Researchers at Johns Hopkins University School of Medicine examined the incidence and severity of post-Lyme disease syndrome in Lyme disease patients who were treated early – at the time of an erythema migrans (EM) rash – with a 3-week course of doxycycline. The study confirmed the high incidence and severity of post-Lyme disease, despite a 3-week course of doxycycline. [10]

“At six months, 36% of patients reported new-onset fatigue, 20% widespread pain, and 45% neurocognitive difficulties,” according to Aucott, lead author of the study. “Patients who developed PTLDS had significantly lower life functioning compared to those without PTLDS.” [10]

“Six Lyme disease patients (10%) were subsequently re-treated for primary treatment failures, including 3 with new neurologic abnormalities documented on nerve conduction studies and 3 whose primary EM rash enlarged during antibiotic treatment,” Aucott points out.

Meanwhile, Krause stressed the importance of considering co-infections when treating patients, pointing out, “epidemiologic studies have documented that up to 40% of patients with Lyme disease experience concurrent Babesiosis.” [11]

The NIH trials demonstrated the differences in outcomes for those individuals who are treated at an early stage of the disease versus those who are not. Patients who enrolled in the Klempner trials had been ill an average of 4.7 years. [12] The Fallon trials enrolled patients who had been sick for an average of 9 years. [7]

The uniform message to Lyme disease patients has been that it is “easy to treat” and “quick to fix.” When, in fact, that is not the case. And, an increasing number of physicians are recognizing this and realizing that a one size fits all approach is not always successful in restoring a patient’s health.

 

References

  1. Wormser GP, Dattwyler RJ, Shapiro ED et al. The clinical assessment, treatment, and prevention of lyme disease, human granulocytic anaplasmosis, and babesiosis: clinical practice guidelines by the Infectious Diseases Society of America. Clin Infect Dis, 43(9), 1089-1134 (2006).
  2. Shadick NA, Phillips CB, Logigian EL et al. The long-term clinical outcomes of Lyme disease. A population-based retrospective cohort study. Ann Intern Med, 121(8), 560-567 (1994).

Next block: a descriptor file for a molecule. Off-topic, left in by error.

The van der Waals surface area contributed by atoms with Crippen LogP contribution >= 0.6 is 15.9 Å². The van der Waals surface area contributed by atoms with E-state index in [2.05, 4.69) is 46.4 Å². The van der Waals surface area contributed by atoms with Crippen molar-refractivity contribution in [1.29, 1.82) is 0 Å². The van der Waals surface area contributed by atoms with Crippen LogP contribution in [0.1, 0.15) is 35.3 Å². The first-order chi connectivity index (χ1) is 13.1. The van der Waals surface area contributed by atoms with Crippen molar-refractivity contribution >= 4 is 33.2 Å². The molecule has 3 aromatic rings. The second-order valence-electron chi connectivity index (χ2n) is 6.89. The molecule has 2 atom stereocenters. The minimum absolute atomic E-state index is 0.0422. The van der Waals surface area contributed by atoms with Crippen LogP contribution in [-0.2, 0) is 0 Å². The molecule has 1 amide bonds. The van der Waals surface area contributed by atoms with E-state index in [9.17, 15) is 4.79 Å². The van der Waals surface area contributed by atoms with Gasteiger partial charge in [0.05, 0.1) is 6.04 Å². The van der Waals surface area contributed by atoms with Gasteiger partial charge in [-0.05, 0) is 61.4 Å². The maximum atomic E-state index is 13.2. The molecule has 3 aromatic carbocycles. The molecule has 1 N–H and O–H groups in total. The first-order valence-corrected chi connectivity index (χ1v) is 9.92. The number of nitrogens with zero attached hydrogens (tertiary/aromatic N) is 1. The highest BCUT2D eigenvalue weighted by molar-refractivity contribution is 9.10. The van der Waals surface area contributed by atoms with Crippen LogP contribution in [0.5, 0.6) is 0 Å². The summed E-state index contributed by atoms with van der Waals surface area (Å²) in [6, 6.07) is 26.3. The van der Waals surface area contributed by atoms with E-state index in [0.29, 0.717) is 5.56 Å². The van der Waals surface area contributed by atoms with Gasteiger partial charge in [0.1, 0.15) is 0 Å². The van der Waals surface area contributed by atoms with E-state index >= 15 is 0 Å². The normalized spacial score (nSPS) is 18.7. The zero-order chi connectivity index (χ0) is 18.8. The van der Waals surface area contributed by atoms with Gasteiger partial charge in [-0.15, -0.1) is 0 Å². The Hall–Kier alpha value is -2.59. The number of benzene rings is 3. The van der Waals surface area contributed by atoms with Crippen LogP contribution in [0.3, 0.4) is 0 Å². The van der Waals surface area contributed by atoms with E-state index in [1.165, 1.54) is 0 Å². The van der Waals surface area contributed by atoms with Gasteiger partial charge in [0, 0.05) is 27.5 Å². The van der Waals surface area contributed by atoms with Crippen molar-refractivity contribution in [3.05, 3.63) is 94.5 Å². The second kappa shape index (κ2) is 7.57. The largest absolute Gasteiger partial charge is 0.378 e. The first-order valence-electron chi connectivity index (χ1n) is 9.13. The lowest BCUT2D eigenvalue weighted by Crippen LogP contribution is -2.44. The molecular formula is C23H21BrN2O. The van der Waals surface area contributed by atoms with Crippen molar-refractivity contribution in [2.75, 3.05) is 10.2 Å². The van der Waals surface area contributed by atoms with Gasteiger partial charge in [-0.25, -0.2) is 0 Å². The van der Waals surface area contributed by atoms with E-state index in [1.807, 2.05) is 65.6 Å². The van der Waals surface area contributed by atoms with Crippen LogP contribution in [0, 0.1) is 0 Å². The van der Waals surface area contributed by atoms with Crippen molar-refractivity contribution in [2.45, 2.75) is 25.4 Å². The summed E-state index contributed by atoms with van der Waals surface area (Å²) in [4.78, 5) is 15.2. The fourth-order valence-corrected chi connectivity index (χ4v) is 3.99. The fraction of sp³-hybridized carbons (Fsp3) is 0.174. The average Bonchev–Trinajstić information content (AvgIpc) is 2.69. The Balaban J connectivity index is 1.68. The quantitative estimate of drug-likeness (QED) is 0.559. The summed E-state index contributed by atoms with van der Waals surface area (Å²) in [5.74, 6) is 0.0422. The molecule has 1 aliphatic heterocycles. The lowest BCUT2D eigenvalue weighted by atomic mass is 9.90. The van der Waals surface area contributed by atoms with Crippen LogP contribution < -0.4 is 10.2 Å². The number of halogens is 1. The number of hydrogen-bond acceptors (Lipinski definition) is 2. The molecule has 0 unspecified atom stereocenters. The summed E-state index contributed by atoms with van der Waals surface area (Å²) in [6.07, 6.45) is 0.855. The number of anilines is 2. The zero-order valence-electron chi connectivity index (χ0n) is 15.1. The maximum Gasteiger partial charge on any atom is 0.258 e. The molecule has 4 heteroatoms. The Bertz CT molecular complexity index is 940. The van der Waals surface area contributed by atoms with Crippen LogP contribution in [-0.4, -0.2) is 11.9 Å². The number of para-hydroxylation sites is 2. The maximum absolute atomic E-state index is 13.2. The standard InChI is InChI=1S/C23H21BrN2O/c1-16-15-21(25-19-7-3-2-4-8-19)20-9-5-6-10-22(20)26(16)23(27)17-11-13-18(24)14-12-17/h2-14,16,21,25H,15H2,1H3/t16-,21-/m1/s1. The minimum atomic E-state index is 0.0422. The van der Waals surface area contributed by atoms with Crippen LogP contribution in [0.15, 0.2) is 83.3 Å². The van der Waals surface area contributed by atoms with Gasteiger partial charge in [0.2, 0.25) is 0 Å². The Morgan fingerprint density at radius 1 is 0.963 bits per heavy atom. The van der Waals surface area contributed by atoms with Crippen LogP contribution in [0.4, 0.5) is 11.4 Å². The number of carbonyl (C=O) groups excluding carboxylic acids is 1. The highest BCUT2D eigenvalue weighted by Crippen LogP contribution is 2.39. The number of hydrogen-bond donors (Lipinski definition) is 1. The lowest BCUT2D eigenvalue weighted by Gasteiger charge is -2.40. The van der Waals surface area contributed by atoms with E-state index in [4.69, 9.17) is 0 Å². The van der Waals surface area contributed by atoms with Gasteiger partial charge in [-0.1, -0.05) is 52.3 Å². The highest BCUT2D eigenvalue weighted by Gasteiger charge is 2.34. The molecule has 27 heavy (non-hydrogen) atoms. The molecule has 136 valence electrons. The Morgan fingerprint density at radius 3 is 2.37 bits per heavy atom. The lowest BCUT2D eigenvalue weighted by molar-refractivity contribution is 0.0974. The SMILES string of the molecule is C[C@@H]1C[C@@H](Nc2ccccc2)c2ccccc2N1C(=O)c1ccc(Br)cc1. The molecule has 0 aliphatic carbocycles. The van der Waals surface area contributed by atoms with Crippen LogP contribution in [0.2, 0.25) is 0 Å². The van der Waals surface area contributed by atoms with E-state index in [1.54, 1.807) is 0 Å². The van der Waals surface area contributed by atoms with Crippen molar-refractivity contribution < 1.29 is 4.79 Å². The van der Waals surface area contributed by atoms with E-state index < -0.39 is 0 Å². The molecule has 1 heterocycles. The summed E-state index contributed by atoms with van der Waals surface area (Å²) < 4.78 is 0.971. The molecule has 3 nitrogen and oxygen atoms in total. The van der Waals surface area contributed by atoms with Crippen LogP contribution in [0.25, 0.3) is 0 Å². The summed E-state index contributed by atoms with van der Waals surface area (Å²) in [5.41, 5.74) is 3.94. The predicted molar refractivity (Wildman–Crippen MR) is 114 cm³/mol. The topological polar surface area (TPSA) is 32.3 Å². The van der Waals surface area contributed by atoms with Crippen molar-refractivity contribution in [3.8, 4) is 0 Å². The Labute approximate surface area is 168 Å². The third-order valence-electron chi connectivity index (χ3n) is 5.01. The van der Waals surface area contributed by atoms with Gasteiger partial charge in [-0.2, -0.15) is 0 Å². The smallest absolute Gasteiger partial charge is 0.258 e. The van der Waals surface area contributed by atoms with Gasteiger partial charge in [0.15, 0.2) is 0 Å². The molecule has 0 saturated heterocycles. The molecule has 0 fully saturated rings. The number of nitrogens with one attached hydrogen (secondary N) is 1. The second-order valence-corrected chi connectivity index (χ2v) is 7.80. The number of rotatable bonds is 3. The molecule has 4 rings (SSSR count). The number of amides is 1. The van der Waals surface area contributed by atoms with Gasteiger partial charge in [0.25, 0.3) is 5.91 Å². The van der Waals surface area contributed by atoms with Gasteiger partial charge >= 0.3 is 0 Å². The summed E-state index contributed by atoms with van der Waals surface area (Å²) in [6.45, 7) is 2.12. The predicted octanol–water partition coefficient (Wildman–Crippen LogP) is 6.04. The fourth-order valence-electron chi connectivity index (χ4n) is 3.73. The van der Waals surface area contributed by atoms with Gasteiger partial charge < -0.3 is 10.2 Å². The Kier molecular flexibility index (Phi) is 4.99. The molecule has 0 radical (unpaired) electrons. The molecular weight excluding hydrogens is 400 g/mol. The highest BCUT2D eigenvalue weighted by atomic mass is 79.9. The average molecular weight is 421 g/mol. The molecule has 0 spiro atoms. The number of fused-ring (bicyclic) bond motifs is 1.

3. Asch ES, Bujak DI, Weiss M, Peterson MG, Weinstein A. Lyme disease: an infectious and postinfectious syndrome. J Rheumatol, 21(3), 454-461 (1994).
  4. Dersch R, Sarnes AA, Maul M et al. Quality of life, fatigue, depression and cognitive impairment in Lyme neuroborreliosis. J Neurol, (2015).
  5. Cairns V, Godwin J. Post-Lyme borreliosis syndrome: a meta-analysis of reported symptoms. Int J Epidemiol, 34(6), 1340-1345 (2005).
  6. Klempner MS, Hu LT, Evans J et al. Two controlled trials of antibiotic treatment in patients with persistent symptoms and a history of Lyme disease. N Engl J Med, 345(2), 85-92 (2001).
  7. Fallon BA, Keilp JG, Corbera KM et al. A randomized, placebo-controlled trial of repeated IV antibiotic therapy for Lyme encephalopathy. Neurology, 70(13), 992-1003 (2008).
  8. Krupp LB, Hyman LG, Grimson R et al. Study and treatment of post Lyme disease (STOP-LD): a randomized double masked clinical trial. Neurology, 60(12), 1923-1930 (2003).
  9. Cameron DJ, Johnson LB, Maloney EL. Evidence assessments and guideline recommendations in Lyme disease: the clinical management of known tick bites, erythema migrans rashes and persistent disease. Expert Rev Anti Infect Ther, 1-33 (2014).
  10. Aucott JN, Rebman AW, Crowder LA, Kortte KB. Post-treatment Lyme disease syndrome symptomatology and the impact on life functioning: is there something here? Qual Life Res, 22(1), 75-84 (2013).
  11. Diuk-Wasser MA, Vannier E, Krause PJ. Coinfection by Ixodes Tick-Borne Pathogens: Ecological, Epidemiological, and Clinical Consequences. Trends Parasitol, (2015).
  12. Klempner MS. Controlled trials of antibiotic treatment in patients with post-treatment chronic Lyme disease. Vector Borne Zoonotic Dis, 2(4), 255-263 (2002).